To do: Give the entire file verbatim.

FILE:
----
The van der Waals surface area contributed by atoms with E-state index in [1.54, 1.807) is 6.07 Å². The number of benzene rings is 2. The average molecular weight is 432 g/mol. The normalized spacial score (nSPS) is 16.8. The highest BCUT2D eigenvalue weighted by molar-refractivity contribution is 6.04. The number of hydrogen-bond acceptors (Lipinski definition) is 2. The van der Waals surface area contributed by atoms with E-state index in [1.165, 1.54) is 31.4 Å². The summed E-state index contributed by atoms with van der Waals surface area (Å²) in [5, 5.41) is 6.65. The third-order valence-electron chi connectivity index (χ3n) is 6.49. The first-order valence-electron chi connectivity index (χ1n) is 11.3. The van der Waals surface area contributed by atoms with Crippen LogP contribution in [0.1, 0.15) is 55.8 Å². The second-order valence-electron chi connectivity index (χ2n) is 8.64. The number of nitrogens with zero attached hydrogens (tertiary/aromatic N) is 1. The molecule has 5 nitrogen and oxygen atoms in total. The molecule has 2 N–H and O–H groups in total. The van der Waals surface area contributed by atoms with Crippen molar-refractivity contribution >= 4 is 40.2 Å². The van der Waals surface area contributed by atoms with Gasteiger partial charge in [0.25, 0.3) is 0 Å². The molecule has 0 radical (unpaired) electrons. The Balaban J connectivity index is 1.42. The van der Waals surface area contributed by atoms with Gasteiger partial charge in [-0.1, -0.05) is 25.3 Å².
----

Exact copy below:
The van der Waals surface area contributed by atoms with E-state index in [1.54, 1.807) is 6.07 Å². The number of benzene rings is 2. The average molecular weight is 432 g/mol. The normalized spacial score (nSPS) is 16.8. The highest BCUT2D eigenvalue weighted by molar-refractivity contribution is 6.04. The number of hydrogen-bond acceptors (Lipinski definition) is 2. The van der Waals surface area contributed by atoms with E-state index in [1.165, 1.54) is 31.4 Å². The summed E-state index contributed by atoms with van der Waals surface area (Å²) in [5, 5.41) is 6.65. The third-order valence-electron chi connectivity index (χ3n) is 6.49. The first-order valence-electron chi connectivity index (χ1n) is 11.3. The van der Waals surface area contributed by atoms with Crippen LogP contribution in [0.1, 0.15) is 55.8 Å². The second-order valence-electron chi connectivity index (χ2n) is 8.64. The number of nitrogens with zero attached hydrogens (tertiary/aromatic N) is 1. The molecule has 5 nitrogen and oxygen atoms in total. The molecule has 2 N–H and O–H groups in total. The van der Waals surface area contributed by atoms with Crippen molar-refractivity contribution >= 4 is 40.2 Å². The van der Waals surface area contributed by atoms with Gasteiger partial charge in [0.25, 0.3) is 0 Å². The molecule has 0 radical (unpaired) electrons. The Balaban J connectivity index is 1.42. The van der Waals surface area contributed by atoms with Gasteiger partial charge in [-0.1, -0.05) is 25.3 Å².